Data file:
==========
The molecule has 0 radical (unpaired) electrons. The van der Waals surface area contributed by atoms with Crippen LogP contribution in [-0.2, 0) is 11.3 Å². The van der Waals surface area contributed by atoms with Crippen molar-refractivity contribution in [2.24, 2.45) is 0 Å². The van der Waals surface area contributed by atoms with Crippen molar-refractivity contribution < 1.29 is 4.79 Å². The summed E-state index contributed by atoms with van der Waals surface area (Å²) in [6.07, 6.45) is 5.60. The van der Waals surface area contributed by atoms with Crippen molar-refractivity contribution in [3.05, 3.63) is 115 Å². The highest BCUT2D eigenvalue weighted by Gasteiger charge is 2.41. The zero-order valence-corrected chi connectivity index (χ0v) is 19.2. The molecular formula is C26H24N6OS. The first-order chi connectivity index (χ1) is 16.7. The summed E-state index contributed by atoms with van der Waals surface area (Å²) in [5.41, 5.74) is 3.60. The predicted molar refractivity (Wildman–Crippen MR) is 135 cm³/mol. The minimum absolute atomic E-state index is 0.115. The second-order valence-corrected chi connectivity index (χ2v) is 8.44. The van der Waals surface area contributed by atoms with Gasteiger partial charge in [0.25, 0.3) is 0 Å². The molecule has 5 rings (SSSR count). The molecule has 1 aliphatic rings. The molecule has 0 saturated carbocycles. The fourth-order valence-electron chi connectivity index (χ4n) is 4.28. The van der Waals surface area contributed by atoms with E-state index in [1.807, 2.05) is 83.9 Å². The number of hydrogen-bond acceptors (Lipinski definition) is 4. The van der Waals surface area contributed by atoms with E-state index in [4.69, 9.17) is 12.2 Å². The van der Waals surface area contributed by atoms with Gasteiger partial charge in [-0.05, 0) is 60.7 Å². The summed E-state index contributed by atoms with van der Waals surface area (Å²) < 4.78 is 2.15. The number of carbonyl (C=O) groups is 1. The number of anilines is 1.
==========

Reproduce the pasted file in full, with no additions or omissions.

The molecule has 0 radical (unpaired) electrons. The van der Waals surface area contributed by atoms with Crippen LogP contribution in [-0.2, 0) is 11.3 Å². The van der Waals surface area contributed by atoms with Crippen molar-refractivity contribution in [2.24, 2.45) is 0 Å². The van der Waals surface area contributed by atoms with Crippen molar-refractivity contribution < 1.29 is 4.79 Å². The summed E-state index contributed by atoms with van der Waals surface area (Å²) in [6.07, 6.45) is 5.60. The van der Waals surface area contributed by atoms with Crippen molar-refractivity contribution in [3.05, 3.63) is 115 Å². The highest BCUT2D eigenvalue weighted by Gasteiger charge is 2.41. The zero-order valence-corrected chi connectivity index (χ0v) is 19.2. The molecular formula is C26H24N6OS. The first-order chi connectivity index (χ1) is 16.7. The summed E-state index contributed by atoms with van der Waals surface area (Å²) in [5.41, 5.74) is 3.60. The predicted molar refractivity (Wildman–Crippen MR) is 135 cm³/mol. The minimum absolute atomic E-state index is 0.115. The second-order valence-corrected chi connectivity index (χ2v) is 8.44. The van der Waals surface area contributed by atoms with Gasteiger partial charge in [0.25, 0.3) is 0 Å². The molecule has 5 rings (SSSR count). The molecule has 1 aliphatic rings. The molecule has 0 saturated carbocycles. The fourth-order valence-electron chi connectivity index (χ4n) is 4.28. The van der Waals surface area contributed by atoms with E-state index in [1.807, 2.05) is 83.9 Å². The number of hydrogen-bond acceptors (Lipinski definition) is 4. The van der Waals surface area contributed by atoms with E-state index in [4.69, 9.17) is 12.2 Å². The van der Waals surface area contributed by atoms with Gasteiger partial charge in [-0.05, 0) is 60.7 Å². The summed E-state index contributed by atoms with van der Waals surface area (Å²) < 4.78 is 2.15. The number of carbonyl (C=O) groups is 1. The number of anilines is 1.